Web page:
Perched behind his desk in a third-floor office overlooking downtown Missoula, Scott Stearns seems an average guy. His dark hair, white shirt and gray slacks don’t stand out, nor does his easygoing demeanor. On first blush, one would be hard pressed to guess that the 41-year-old attorney is a central figure in two possible deals that could have a profound impact on Missoula’s future.
Stearns represents the city in its lawsuit against the Carlyle Group that seeks to forcibly acquire Mountain Water Co. from the multinational investment firm. The lawsuit is slated for trial in March. He also serves as chairman of the Community Medical Center Board of Directors, a position that has placed him at the forefront of the nonprofit hospital’s $74.79 million proposed sale to Billings Clinic and its for-profit partner, RegionalCare of Tennessee. The transaction is currently under review and pending approval by Montana Attorney General Tim Fox.
- Cathrine L. Walters
- Scott Stearns serves as chairman of the Community Medical Center Board of Directors, as well as an attorney in the city of Missoula’s lawsuit against the Carlyle Group for control of Mountain Water.
Despite his casual demeanor, Stearns knows his work now will impact the city for years to come.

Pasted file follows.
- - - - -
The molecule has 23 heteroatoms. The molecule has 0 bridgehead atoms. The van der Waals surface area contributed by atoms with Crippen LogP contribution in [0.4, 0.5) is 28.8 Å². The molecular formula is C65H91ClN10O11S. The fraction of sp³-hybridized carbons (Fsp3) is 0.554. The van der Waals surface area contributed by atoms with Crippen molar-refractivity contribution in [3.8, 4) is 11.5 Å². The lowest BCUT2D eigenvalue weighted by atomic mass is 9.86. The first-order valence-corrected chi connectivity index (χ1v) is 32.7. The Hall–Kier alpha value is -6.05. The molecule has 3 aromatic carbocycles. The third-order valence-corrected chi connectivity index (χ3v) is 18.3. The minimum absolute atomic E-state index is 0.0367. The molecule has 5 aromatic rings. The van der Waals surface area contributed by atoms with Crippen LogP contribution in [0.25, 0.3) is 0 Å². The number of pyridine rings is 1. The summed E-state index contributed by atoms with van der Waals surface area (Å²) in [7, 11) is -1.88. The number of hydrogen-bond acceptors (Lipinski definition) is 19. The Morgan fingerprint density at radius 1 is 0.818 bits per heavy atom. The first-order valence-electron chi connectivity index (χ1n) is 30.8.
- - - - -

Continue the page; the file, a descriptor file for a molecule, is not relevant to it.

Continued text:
“It’s like a duck swimming,” he says, “so you see the duck gliding across the water and everything might look fine and idyllic, but they are furiously paddling underneath. I think I am at all times furiously paddling underneath.”
The Missoula native lives by his calendar and routinely works Sundays. In the months leading up to the March trial against Carlyle Group, Stearns and his Boone Karlberg law firm colleague, attorney Natasha Jones, have fended off a flurry of legal filings from the multinational investment firm—filings Missoula Mayor John Engen believes may be designed to wear down the city’s resolve.
Rather than buckling, Stearns seems to be thriving under the pressure. He says he’s honored to be working to wrest Mountain Water from the Carlyle Group. “This is the most important case that I will ever work on,” he says.
It helps that pitching city ownership of Mountain Water hasn’t been as tough a sell to most of the community. A poll conducted by the city this year found that 70 percent of Missoula residents support municipal water system ownership. The city is also playing the role of underdog against Carlyle Group, which manages more than $200 billion in assets.
Arguments presented by Stearns on behalf of the Community Board of Directors have been considerably different. Residents raised concerns at a recent public forum, unsure of how an outside for-profit would change a hospital originally founded with such strong grassroots community support. RegionalCare, by contrast, is funded by global equity firm Warburg Pincus, which employs former U.S. Treasury Secretary Timothy Geithner. According to the Warburg Pincus website, it has invested $50 billion in 35 countries since 1966.